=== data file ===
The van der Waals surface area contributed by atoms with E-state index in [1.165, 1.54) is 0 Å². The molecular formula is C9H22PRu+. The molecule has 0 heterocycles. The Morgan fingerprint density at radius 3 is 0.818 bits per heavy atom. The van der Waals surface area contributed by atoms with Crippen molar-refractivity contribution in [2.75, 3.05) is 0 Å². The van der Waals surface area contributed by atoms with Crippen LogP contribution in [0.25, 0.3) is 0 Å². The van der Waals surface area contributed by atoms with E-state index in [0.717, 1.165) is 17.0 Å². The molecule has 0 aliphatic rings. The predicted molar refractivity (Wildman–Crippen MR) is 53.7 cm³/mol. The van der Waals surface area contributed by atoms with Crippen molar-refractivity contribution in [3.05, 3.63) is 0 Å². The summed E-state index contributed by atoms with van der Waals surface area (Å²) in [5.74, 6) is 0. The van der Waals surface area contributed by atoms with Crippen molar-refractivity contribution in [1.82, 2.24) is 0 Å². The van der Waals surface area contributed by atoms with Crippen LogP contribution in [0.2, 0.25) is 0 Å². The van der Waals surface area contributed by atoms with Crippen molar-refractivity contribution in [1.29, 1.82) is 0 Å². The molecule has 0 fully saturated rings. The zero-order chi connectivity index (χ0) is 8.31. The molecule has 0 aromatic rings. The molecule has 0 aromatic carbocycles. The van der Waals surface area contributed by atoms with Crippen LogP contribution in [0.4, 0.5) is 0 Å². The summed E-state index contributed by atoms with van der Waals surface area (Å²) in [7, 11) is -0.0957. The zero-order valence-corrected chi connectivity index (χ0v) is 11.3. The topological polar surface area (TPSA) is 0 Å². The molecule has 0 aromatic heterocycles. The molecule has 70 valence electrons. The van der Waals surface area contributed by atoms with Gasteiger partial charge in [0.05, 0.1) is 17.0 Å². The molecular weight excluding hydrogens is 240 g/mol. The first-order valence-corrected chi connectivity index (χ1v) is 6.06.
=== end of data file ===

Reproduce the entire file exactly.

The van der Waals surface area contributed by atoms with E-state index in [1.165, 1.54) is 0 Å². The molecular formula is C9H22PRu+. The molecule has 0 heterocycles. The Morgan fingerprint density at radius 3 is 0.818 bits per heavy atom. The van der Waals surface area contributed by atoms with Crippen molar-refractivity contribution in [2.75, 3.05) is 0 Å². The van der Waals surface area contributed by atoms with Crippen LogP contribution in [0.25, 0.3) is 0 Å². The van der Waals surface area contributed by atoms with E-state index in [0.717, 1.165) is 17.0 Å². The molecule has 0 aliphatic rings. The predicted molar refractivity (Wildman–Crippen MR) is 53.7 cm³/mol. The van der Waals surface area contributed by atoms with Crippen molar-refractivity contribution in [3.05, 3.63) is 0 Å². The summed E-state index contributed by atoms with van der Waals surface area (Å²) in [5.74, 6) is 0. The van der Waals surface area contributed by atoms with Crippen molar-refractivity contribution in [1.82, 2.24) is 0 Å². The van der Waals surface area contributed by atoms with Crippen LogP contribution in [0.2, 0.25) is 0 Å². The van der Waals surface area contributed by atoms with Crippen molar-refractivity contribution in [1.29, 1.82) is 0 Å². The molecule has 0 fully saturated rings. The zero-order chi connectivity index (χ0) is 8.31. The molecule has 0 aromatic rings. The molecule has 0 aromatic carbocycles. The van der Waals surface area contributed by atoms with Crippen LogP contribution in [0.4, 0.5) is 0 Å². The summed E-state index contributed by atoms with van der Waals surface area (Å²) in [7, 11) is -0.0957. The zero-order valence-corrected chi connectivity index (χ0v) is 11.3. The topological polar surface area (TPSA) is 0 Å². The molecule has 0 aromatic heterocycles. The molecule has 70 valence electrons. The van der Waals surface area contributed by atoms with Gasteiger partial charge in [0.05, 0.1) is 17.0 Å². The molecular weight excluding hydrogens is 240 g/mol. The first-order valence-corrected chi connectivity index (χ1v) is 6.06.